Sebi ban on DLF: Why merchant bankers of the IPO shouldn't go scot free
Bankers cannot get away with the self-serving excuse that they relied on the averments made and documents furnished by auditors and legal advisors
There are reports that the Sebi wants to proceed against the merchant bankers involved in the DLF IPO in 2007 for their failure to ensure that the prospectus disclosed the scandalous and post-haste de-subsidiarisation of as many as 288 companies in the run up to the IPO including Sudipti, Shalika and Felicite.
These three companies in particular have become a butt of joke ever since the Sebi order debarring DLF and its promoters from the capital market for three years was passed a few days ago with the fig-leaf of excuse for disowning these companies that they had passed into the hands of wives of the key managerial personnel of DLF not fooling the Sebi.
The market regulator found that a clutch of 100% subsidiaries of DLF that owned these three companies continued to control them despite the shares having been sold to the housewives.
In an article on 14 October, I had pointed out how the merchant bankers went happily along with the DLF promoters in enacting this elaborate charade of desubsidiarisation so that the activities and performance of these de facto subsidiaries were kept out of the DLF prospectus.
Schedule III of the Sebi Merchant bankers' regulations 1992 vide its code of conduct for merchant bankers clearly asks them to do everything in their power to ensure that the investors were not misled. The Sebi Disclosure and Investor Protection guidelines of 2000, in fact, makes the merchant banker the lynchpin in the whole exercise of IPO.
In the event, merchant bankers cannot get away with the self-serving excuse that they relied on the averments made and documents furnished by auditors and legal advisors of the company - the defence normally taken by them when faced with negligence charge.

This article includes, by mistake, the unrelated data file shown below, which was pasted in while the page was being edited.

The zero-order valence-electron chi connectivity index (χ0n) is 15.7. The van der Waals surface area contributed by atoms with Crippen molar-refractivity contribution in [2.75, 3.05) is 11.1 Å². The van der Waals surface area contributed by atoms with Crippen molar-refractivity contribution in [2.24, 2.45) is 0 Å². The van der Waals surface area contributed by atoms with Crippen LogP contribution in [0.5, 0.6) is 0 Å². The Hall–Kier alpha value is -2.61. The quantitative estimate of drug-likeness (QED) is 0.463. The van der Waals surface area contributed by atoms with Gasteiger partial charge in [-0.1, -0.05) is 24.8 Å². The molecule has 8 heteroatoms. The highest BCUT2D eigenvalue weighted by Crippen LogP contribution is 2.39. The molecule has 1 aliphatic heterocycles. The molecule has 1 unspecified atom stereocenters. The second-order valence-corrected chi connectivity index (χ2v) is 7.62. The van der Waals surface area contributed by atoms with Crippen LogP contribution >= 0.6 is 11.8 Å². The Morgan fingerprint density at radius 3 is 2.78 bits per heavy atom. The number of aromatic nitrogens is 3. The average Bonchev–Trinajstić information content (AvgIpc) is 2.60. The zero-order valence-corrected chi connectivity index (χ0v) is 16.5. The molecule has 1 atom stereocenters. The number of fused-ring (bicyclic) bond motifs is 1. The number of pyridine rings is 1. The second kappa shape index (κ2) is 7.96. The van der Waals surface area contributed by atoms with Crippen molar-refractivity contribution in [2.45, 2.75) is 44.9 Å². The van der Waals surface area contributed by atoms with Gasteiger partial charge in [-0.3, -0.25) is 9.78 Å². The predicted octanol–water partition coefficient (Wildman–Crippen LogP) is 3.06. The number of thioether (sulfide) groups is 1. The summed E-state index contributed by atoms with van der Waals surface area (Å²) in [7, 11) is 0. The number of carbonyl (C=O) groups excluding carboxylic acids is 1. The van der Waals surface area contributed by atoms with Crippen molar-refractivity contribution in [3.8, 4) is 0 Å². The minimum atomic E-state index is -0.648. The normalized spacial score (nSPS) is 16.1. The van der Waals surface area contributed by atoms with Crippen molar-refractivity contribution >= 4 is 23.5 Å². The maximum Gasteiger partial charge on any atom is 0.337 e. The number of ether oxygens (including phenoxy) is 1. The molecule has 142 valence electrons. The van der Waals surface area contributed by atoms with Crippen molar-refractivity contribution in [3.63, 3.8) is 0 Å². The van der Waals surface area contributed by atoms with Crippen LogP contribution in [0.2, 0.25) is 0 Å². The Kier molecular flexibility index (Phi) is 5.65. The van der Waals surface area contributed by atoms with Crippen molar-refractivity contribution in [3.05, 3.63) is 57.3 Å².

As far as the Sebi is concerned, the buck stops with the merchant bankers because the very purpose of appointing them is to ensure that the blame game does not go on to the detriment of the public.
Chartered accountants and lawyers come under the regulatory powers of their respective professional bodies and it is for them to proceed against their negligent members. But merchant bankers come squarely under the Sebi oversight, having gotten the unique privilege of marketing an IPO for a fat fee. Moreover, they are registered with the Sebi.
With this comes the responsibility. In other words, having conferred a unique status to merchant bankers, the Sebi has the moral authority as well, apart from the explicit powers conferred by its various regulations, to ensure the tribe of merchant bankers were not blas about their responsibilities.
The Sebi regulations on merchant bankers seeks to ensure that they are spared the blushes. Blush they have to if they have any conflict of interest which is why a merchant banker should not do any other function apart from merchant banking.
But Kotak Mahindra's role in the sordid DLF saga does raise questions about the effectiveness of the Chinese wall between merchant bankers and commercial bankers. That Kotak Mahindra Bank gave loans of Rs 20 lakh each to key managerial personnel of DLF which in turn were passed on to their respective wives so as to be able to buy off the three subsidiaries has raised eyebrows. Its merchant banking outfit was the lead manager and ought to have known about these transactions and hence should have ensured that they were disclosed in the prospectus.
Of course, the Kotak Mahindra group would give a spin and rationalise that the Chinese wall was so impenetrable that the merchant bank did not get wind of what the commercial bank had done. But that would be as laughable as the explanation by DLF that the housewives controlled companies were not its subsidiaries.
The Sebi needs to ponder afresh in the light of the DLF episode whether allowing merchant banking outfits of commercial banks with which the issuer has account to act as merchant banker to the issue is kosher.
Indeed policy wonks need to ponder whether the ideas of financial supermarket itself sows the seeds of potential conflict of interest. It would be idle for SBI Capital Markets to contend that it does not know anything about the operations of its commercial banking parent. Ideally, a merchant bank should have no interest direct or indirect with the issuing company.
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